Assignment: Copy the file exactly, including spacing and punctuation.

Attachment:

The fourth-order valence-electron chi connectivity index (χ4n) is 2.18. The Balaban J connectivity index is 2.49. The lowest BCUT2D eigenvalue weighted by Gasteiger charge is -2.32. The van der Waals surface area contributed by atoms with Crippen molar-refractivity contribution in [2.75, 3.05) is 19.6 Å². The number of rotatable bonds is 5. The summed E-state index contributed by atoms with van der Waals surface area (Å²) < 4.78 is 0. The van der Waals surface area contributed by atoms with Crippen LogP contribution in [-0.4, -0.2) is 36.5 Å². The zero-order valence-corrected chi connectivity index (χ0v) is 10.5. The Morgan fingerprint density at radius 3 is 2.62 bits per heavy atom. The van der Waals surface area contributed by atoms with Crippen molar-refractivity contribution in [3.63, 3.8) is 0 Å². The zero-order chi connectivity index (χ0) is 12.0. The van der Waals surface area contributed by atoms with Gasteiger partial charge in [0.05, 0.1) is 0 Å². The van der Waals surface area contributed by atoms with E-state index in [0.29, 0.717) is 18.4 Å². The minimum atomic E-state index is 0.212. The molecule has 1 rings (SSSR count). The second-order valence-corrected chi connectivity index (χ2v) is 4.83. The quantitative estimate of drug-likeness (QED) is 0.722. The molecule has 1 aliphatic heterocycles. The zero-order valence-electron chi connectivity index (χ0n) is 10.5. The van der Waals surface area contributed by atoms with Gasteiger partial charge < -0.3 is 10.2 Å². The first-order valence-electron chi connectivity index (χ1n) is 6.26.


The fourth-order valence-electron chi connectivity index (χ4n) is 2.18. The Balaban J connectivity index is 2.49. The lowest BCUT2D eigenvalue weighted by Gasteiger charge is -2.32. The van der Waals surface area contributed by atoms with Crippen molar-refractivity contribution in [2.75, 3.05) is 19.6 Å². The number of rotatable bonds is 5. The summed E-state index contributed by atoms with van der Waals surface area (Å²) < 4.78 is 0. The van der Waals surface area contributed by atoms with Crippen LogP contribution in [-0.4, -0.2) is 36.5 Å². The zero-order valence-corrected chi connectivity index (χ0v) is 10.5. The Morgan fingerprint density at radius 3 is 2.62 bits per heavy atom. The van der Waals surface area contributed by atoms with Crippen molar-refractivity contribution in [3.63, 3.8) is 0 Å². The zero-order chi connectivity index (χ0) is 12.0. The van der Waals surface area contributed by atoms with Gasteiger partial charge in [0.05, 0.1) is 0 Å². The van der Waals surface area contributed by atoms with E-state index in [0.29, 0.717) is 18.4 Å². The minimum atomic E-state index is 0.212. The molecule has 1 rings (SSSR count). The second-order valence-corrected chi connectivity index (χ2v) is 4.83. The quantitative estimate of drug-likeness (QED) is 0.722. The molecule has 1 aliphatic heterocycles. The zero-order valence-electron chi connectivity index (χ0n) is 10.5. The van der Waals surface area contributed by atoms with Gasteiger partial charge < -0.3 is 10.2 Å². The first-order valence-electron chi connectivity index (χ1n) is 6.26.